A hacker has released the source code for the malware that powered the distributed denial of service attacks that were launched against security blog Krebs on Security.
According to Brian Krebs, the owner of the Krebs on Security blog, the source code for the malware, known as Mirai, was uploaded on the hacker website Hackforum by a user who used the name Anna-senpai
The malware known “Mirai,” spreads to vulnerable devices by continuously scanning the Internet for unsecure configured IoT devices which is protected by factory default or hard-coded usernames and passwords. The malware is able to take control over the internet-connected appliances and gadgets such as smart refrigerators, web cameras and CCTVs.Once the infected IoT devices are assembled, the hacker can control them from a central server to launch DDoS attacks on target websites.
“When I first go in DDoS industry, I wasn’t planning on staying in it long,” Anna-senpai wrote. “I made my money, there’s lots of eyes looking at IOT now, so it’s time to GTFO [link added]. So today, I have an amazing release for you. With Mirai, I usually pull max 380k bots from telnet alone. However, after the Kreb [sic] DDoS, ISPs been slowly shutting down and cleaning up their act. Today, max pull is about 300k bots, and dropping.”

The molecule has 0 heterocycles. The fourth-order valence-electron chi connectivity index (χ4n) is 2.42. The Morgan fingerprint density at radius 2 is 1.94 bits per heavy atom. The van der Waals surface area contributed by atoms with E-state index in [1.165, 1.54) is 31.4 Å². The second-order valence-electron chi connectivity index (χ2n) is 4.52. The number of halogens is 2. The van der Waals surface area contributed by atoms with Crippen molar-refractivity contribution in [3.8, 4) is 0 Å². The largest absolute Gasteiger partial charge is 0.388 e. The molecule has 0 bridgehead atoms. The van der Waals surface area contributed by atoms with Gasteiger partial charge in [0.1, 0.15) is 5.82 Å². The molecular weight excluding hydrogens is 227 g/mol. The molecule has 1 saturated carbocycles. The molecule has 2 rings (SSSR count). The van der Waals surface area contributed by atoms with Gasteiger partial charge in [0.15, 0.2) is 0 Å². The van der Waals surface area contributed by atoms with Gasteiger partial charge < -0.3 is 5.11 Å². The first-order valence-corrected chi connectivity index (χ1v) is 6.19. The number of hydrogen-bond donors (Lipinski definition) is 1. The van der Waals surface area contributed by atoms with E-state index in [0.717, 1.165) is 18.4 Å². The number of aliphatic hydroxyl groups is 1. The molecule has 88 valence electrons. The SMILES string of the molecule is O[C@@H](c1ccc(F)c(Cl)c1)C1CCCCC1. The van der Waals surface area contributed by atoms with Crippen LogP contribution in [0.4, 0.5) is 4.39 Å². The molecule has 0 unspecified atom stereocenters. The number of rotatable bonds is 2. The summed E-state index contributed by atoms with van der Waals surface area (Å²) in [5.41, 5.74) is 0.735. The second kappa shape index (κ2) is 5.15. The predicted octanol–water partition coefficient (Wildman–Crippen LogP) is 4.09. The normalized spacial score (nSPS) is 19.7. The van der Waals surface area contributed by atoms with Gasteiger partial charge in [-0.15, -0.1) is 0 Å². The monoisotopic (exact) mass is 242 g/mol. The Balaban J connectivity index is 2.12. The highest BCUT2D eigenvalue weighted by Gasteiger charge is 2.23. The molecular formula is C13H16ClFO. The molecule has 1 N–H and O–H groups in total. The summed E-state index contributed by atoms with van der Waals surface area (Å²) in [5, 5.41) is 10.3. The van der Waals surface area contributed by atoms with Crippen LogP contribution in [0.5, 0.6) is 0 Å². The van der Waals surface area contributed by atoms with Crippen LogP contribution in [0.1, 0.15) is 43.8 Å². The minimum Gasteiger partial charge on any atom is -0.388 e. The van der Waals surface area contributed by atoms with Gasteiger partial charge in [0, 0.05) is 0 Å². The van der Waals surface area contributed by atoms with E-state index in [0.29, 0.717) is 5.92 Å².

Mirai, while being newer and more sophisticated than rival malware Bashlight, has only created 233,000 infected devices compared with 963,000 for Bashlight. However, with the public release of the Mirai source code, the malware could go mainstream and lead to the infection of even more unprotected IoT devices for more powerful DDoS-launching networks
Infected systems can be cleaned up by simply rebooting them — thus wiping the malicious code from memory. But experts say there is so much constant scanning going on for vulnerable systems that vulnerable IoT devices can be re-infected within minutes of a reboot. Only changing the default password protects them from rapidly being reinfected on reboot.
Despite that, it is unclear why the hacker decided to upload the Mirai source code, as the malware and its ability to expand infected IoT devices is a lucrative asset for criminal hackers. One possibility is that, with the source code out in the open with more hackers in possession of it, it would be harder for the authorities to pinpoint its original author.